Walk into an annual strategy meeting of any think tank anywhere in the world and you’ll observe a tension at the core of almost every discussion. It can be summed up in a single question: What is our audience?
Some think tanks have clearly defined ideologies. Others are issue-driven. Still others aim to be explicitly non-partisan and opportunistic in how they choose the issues they engage in. But what all think tanks have in common is the mission to bring about social change through 1) the analysis of the effects of public policies and 2) the advocacy of new policies and practices that better meet the needs of a group of users.
Which brings us back to the question of audience. Are think tanks most effective when they focus their efforts on influencing elite decision makers, or when they aim to shift public opinion? There is a temptation to say, “of course it’s both and not either/or,” but each strategy has distinct implications in terms of staffing, communication, and branding.
They Don’t Care as Much as You Think
Let me start with a few untested assumptions about society at large:
- First, everyone values information that is directly relevant to their well-being. For example: How much will it cost to purchase a house in my city? What is the safety record of my car? What is the best hospital in my neighborhood? What movie should I see at the nearest movie theater? How much will I need to save for retirement?
- Second, everyone is interested in a few select political issues that are directly relevant to their lives. Farmers are interested in farm subsidies, but most people aren’t. Environmentalists are passionate about industrial contamination disclosure. Factory workers are vested in policy discussions related to outsourcing. Immigrants are passionate about immigration reform.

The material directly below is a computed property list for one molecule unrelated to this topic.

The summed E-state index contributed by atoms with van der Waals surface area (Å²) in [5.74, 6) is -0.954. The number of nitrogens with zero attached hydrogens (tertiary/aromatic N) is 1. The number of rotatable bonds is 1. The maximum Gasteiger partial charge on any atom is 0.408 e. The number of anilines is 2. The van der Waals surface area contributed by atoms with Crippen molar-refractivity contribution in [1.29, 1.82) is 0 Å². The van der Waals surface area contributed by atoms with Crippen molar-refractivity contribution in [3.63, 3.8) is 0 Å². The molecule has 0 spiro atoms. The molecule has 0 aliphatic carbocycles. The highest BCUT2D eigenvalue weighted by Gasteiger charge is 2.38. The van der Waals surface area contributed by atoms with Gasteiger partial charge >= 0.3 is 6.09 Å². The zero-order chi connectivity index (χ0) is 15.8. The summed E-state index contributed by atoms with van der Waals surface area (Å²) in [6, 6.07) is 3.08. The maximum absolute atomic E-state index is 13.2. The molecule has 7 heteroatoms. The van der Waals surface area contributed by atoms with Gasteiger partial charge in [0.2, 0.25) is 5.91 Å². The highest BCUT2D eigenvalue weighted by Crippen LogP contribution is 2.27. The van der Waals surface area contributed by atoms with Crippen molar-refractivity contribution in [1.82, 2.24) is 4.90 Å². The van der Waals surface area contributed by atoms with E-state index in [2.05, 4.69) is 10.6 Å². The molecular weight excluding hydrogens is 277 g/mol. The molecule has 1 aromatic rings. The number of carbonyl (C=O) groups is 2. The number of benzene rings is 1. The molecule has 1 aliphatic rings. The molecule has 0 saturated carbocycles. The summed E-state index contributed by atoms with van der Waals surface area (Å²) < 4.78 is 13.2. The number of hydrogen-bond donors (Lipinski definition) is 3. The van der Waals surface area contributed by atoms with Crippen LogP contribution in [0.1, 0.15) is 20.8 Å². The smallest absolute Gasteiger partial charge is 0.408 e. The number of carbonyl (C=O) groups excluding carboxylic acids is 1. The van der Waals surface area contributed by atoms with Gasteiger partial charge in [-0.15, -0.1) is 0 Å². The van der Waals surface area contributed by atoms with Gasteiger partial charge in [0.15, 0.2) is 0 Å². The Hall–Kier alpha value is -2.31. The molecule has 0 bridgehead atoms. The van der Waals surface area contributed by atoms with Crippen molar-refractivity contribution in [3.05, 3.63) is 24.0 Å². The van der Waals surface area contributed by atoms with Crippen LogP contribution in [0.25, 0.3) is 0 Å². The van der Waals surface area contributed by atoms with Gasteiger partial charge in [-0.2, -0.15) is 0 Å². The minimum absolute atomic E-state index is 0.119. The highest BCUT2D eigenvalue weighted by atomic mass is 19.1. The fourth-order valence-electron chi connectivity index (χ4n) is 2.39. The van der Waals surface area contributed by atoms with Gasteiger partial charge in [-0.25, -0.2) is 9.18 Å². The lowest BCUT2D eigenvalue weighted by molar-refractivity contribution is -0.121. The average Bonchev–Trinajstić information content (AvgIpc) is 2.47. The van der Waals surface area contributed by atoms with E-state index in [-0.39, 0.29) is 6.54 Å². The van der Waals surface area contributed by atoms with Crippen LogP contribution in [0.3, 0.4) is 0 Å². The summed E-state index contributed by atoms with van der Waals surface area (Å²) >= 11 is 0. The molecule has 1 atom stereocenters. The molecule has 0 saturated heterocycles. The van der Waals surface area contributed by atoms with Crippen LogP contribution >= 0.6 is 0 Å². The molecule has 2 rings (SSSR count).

- Finally, there is a far smaller bucket of the population (less than 5% I’d venture) that is interested in just about every social issue, but also those root, underlying issues, such as campaign financing, lobbying regulations, asset declarations and public spending disclosure. That 5% of society tends to make up nearly 100% of those who work in think tanks, and they tend to vastly over-estimate the larger public’s interest in the issues that are of interest to them.
Sunlight Foundation, Aaron Swartz and Public Opinion
When Ellen Miller co-founded Sunlight Foundation in 2006 she wanted to break free from the closed circle of DC insiders and get the rest of America involved reforming Congress, and she wanted to do so by taking advantage of new technologies. This made all the sense in the world; it was a sea change in terms of how people were interacting with information in the United States. Ever since 2006, Americans have been spending less time with newspapers, television, and radio — and far more time with their computers, smart phones and tablets. Sunlight Foundation has always been clear about its audience. It doesn’t aim to influence the decision makers; rather, it aims to shift public opinion so that the decision makers feel pressured to change, or else be removed by voters.